Can’t stop the feeling. Justin Timberlake opened up in a new interview about first-time fatherhood and how it forced him to revisit painful memories from his childhood.
Speaking with The Hollywood Reporter for their latest cover story, the “Suit & Tie” singer, 36, reflected on his upbringing in Shelby Forest, Tennessee, and how it has affected him as an adult — especially after he and wife Jessica Biel welcomed their son, Silas, now 22 months, in April 2015.
While he didn’t mention any specific events, THR notes that JT’s parents divorced during his adolescence. The Grammy winner was only in kindergarten when his mom, Lynn Harless, and dad, Randall Timberlake, decided to call it quits.
"You go through your life with your own traumas, big and small, and think, 'It's not that bad, I have a lot to be thankful for, my parents did the best they could,'” the former ‘NSync star told THR. "But then you have a child of your own, and suddenly it opens all the floodgates, and you're like, 'No, no, no! That childhood trauma really did f--k me up!'"
During his chat with the publication, Timberlake also dished on his early start in showbiz as a preteen in Disney’s The All New Mickey Mouse Club. As fans are well aware, the superstar was a cast member in the kids’ variety show alongside future ex-girlfriend Britney Spears, Christina Aguilera, JC Chasez, Keri Russell and now-fellow heartthrob Ryan Gosling.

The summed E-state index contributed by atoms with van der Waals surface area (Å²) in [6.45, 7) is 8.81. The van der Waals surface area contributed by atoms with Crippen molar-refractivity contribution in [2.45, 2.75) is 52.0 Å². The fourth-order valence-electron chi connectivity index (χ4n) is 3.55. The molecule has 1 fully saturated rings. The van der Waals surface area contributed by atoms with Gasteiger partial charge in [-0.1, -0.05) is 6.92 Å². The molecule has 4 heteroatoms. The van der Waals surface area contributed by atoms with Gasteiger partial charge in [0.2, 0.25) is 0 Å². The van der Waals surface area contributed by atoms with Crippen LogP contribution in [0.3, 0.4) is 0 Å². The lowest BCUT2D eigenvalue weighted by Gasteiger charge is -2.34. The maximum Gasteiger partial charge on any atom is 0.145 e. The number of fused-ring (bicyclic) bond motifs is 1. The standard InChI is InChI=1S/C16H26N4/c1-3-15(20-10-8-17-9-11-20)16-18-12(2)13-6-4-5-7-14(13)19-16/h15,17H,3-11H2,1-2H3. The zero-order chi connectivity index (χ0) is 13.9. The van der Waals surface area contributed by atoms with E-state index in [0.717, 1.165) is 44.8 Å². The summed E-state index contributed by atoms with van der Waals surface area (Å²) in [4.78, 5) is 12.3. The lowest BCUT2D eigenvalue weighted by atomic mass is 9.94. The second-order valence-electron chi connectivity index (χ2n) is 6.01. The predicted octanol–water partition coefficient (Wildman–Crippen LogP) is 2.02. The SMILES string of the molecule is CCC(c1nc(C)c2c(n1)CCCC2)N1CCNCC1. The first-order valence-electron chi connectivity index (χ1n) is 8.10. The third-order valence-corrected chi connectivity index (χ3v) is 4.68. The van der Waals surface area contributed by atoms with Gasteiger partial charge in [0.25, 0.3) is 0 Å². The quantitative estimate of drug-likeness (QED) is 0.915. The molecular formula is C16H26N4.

Although Timberlake and the La La Land actor, now 36, roomed together in Orlando, Florida, during their first year working for the Disney Channel, the two stars did not maintain a relationship after the series was canceled in 1996.
"We aren't the closest of friends, for whatever reason," Timberlake revealed. However, filming the show remains one of the Oscar-nominated musician’s most cherished experiences.
"We were at the age when you just soak in everything. We were taking acting classes, music classes, dance classes. We were learning how coverage and editing and cinematography work,” he recounted. “And being put in front of a live audience, learning how to engage the crowd to get a laugh. Honestly, it was like SNL for children."
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